Tuesday, March 17, 2009

There’s No One as Irish as Bárack O’Bama

During the 2008 Presidential primary season, a lot of discoveries were made regarding the heritage and ancestry of then-Senator Barack Obama. One of the discoveries was that the man who would become the first African-American president would also be an Irish-American president.

In 1850, Falmouth Kearney (Obama’s great-great-great grandfather) left the small Irish village of Moneygall in County Offaly and came to the United States. This makes President Obama 3.1% Irish.

And according to a story in Politico last week, the Irish community is eager for the new President to embrace this heritage.

The relationship is a stretch, but the Irish — both in the U.S. and abroad — have since become fixated with turning Obama into O’Bama.

"He’s as much Irish as he is Kenyan," said Irish American Democrats President Stella O’Leary. "He’s been very wrapped up in his African-American heritage. But we will welcome him with open arms."

Obviously that’s not completely true - as he is 50% Kenyan - but such facts have little resonance with his Irish brethren.

In Moneygall, there’s been a move to build an Obama exhibit near Kearney Gardens, ancestral land that officials say belonged to the Kearney family. And an Irish band known as the Corrigan Brothers has grabbed the international limelight with an infectious hit called "There’s No One as Irish as Barack Obama."

With St. Patrick’s Day fast approaching in Washington, Irish-American politicians, lobbyists and even local Irish pub owners are urging Obama to publicly embrace his Irish lineage.

"God bless Falmouth Kearney, he married into good stock. It’s been a wonderfully pleasant surprise," said American Ireland Fund President Kieran McLoughlin. "And now the main platform to showcase that [connection] occurs in about a week."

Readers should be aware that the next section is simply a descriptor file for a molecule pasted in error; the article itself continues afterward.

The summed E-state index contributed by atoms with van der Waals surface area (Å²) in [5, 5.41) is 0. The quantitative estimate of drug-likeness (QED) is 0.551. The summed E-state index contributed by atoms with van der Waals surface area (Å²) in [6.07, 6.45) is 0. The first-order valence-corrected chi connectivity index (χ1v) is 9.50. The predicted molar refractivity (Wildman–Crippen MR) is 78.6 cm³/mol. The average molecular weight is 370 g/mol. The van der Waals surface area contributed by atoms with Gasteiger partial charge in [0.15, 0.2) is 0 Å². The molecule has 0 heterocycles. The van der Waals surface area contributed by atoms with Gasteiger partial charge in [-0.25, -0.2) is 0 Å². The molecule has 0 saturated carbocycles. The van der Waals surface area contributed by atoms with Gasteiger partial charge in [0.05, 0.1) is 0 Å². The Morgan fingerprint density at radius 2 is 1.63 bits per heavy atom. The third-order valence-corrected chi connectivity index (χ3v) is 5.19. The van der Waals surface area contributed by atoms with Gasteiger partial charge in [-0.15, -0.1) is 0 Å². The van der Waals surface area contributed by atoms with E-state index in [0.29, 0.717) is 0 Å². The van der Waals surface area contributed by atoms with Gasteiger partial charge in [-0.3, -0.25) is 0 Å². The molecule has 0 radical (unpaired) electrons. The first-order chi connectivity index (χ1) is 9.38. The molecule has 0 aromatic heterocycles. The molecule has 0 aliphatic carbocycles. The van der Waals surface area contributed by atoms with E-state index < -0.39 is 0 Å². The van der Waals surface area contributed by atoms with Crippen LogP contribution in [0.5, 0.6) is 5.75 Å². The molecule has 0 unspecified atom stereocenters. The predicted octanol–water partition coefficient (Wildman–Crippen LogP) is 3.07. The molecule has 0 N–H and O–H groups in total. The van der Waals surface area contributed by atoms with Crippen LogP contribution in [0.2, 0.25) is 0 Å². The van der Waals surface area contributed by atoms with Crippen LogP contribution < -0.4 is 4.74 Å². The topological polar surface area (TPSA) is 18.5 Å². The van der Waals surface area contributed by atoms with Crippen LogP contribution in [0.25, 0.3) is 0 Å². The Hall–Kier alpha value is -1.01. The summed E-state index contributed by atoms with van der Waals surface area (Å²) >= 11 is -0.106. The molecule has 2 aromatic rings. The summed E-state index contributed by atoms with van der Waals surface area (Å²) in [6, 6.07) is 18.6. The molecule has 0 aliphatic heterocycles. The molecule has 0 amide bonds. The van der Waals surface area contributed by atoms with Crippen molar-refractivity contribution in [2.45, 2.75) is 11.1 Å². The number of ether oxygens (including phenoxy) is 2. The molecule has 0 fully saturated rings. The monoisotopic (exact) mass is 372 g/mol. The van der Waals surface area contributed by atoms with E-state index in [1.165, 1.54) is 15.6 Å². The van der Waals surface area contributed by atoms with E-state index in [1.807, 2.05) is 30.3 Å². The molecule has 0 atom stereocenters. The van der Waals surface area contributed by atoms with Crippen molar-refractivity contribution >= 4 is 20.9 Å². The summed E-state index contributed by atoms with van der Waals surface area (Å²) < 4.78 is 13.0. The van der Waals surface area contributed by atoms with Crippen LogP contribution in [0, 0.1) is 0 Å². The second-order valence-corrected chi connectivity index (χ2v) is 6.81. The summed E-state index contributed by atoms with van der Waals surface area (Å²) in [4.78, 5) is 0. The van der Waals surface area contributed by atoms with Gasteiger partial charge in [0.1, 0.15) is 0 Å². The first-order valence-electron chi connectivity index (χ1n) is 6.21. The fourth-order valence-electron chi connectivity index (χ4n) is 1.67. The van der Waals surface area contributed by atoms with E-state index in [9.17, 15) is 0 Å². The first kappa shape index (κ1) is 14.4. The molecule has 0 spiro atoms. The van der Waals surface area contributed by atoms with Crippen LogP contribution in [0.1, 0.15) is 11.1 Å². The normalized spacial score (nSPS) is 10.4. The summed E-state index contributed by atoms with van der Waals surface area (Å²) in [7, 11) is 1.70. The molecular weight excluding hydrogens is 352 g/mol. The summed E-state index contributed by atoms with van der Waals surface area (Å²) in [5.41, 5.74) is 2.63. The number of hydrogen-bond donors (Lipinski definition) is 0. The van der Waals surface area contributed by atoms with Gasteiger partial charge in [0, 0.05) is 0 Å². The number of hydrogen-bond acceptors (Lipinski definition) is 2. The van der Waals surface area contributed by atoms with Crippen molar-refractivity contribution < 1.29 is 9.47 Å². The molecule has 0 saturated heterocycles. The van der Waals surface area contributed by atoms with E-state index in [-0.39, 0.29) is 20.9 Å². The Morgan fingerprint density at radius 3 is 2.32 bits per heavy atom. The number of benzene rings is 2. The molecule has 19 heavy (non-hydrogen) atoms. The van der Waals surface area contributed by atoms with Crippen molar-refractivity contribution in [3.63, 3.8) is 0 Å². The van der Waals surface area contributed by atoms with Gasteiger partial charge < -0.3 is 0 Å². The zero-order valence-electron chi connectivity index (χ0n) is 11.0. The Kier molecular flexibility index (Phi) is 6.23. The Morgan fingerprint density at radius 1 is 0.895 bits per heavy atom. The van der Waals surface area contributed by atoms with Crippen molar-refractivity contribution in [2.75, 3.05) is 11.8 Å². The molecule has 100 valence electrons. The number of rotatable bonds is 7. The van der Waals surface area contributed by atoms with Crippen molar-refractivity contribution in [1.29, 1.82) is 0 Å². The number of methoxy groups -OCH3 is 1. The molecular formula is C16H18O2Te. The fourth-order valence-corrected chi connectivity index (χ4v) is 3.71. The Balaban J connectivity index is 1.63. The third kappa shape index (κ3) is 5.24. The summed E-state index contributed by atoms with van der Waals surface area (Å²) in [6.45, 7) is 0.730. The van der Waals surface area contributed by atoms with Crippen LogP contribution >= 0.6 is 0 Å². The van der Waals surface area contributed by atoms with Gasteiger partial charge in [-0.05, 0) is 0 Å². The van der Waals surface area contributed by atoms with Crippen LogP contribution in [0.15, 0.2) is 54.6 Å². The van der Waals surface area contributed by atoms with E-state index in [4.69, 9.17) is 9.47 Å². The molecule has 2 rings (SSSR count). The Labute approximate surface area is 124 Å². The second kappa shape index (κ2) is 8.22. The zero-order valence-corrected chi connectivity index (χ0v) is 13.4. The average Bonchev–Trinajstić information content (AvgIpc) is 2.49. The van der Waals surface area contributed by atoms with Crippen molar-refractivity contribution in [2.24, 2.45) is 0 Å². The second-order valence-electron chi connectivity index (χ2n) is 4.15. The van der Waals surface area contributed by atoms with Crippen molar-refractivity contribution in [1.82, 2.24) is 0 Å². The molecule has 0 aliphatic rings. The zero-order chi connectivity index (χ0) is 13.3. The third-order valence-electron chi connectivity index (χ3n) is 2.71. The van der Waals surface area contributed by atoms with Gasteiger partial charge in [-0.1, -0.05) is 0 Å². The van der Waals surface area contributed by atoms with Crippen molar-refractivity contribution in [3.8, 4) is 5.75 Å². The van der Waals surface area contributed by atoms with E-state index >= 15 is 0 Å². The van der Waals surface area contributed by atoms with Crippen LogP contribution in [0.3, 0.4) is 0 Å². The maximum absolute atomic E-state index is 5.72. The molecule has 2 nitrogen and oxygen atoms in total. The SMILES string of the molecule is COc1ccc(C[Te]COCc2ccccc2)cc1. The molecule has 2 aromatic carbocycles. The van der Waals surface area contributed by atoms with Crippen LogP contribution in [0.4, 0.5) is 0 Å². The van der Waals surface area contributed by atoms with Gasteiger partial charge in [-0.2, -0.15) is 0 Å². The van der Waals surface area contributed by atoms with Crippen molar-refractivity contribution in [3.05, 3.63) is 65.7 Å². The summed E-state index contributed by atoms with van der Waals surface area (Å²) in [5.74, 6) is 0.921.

In fact, there has been several variations of the song “There’s No One as Irish as Barack Obama” to go along with the progress of his rise to the Presidency. We posted one - a traditional folk version filmed in an Irish pub - the day before the 2008 General Election.

The latest version is more Rock n’ Roll and includes an animated music video that can be found here.

With the arrival of St. Patrick’s Day, the American press has also been talking up Obama’s Irish roots.

In fact, Obama’s cousin Henry Haley was featured in an advertisement by the Irish American Democrats last year, hoping to build support for Obama in the Irish-American community before the election.

Haley even attended the group’s inaugural ball in Washington, bringing with him a letter from the people of Moneygall inviting the newly-sworn-in President to visit the village. Unfortunately he never caught a glimpse of his cousin. As he told Politico "It’s surreal to think that I share the same ancestry as the most powerful man in the world…[but] I think he’s had more important things on his mind than to contact a very distant relative in Ireland."

Yet that’s not to say that our first black President hasn’t considered the importance of his Irish heritage. Like the struggles of African-Americans, he has spoken of the struggles endured by Irish-American immigrants, and he has told the story of St. Patrick as a story of hope.

These were the words he used at a St. Patrick’s Day dinner in Scranton, PA last year:

Happy St. Patrick’s Day!

No comments: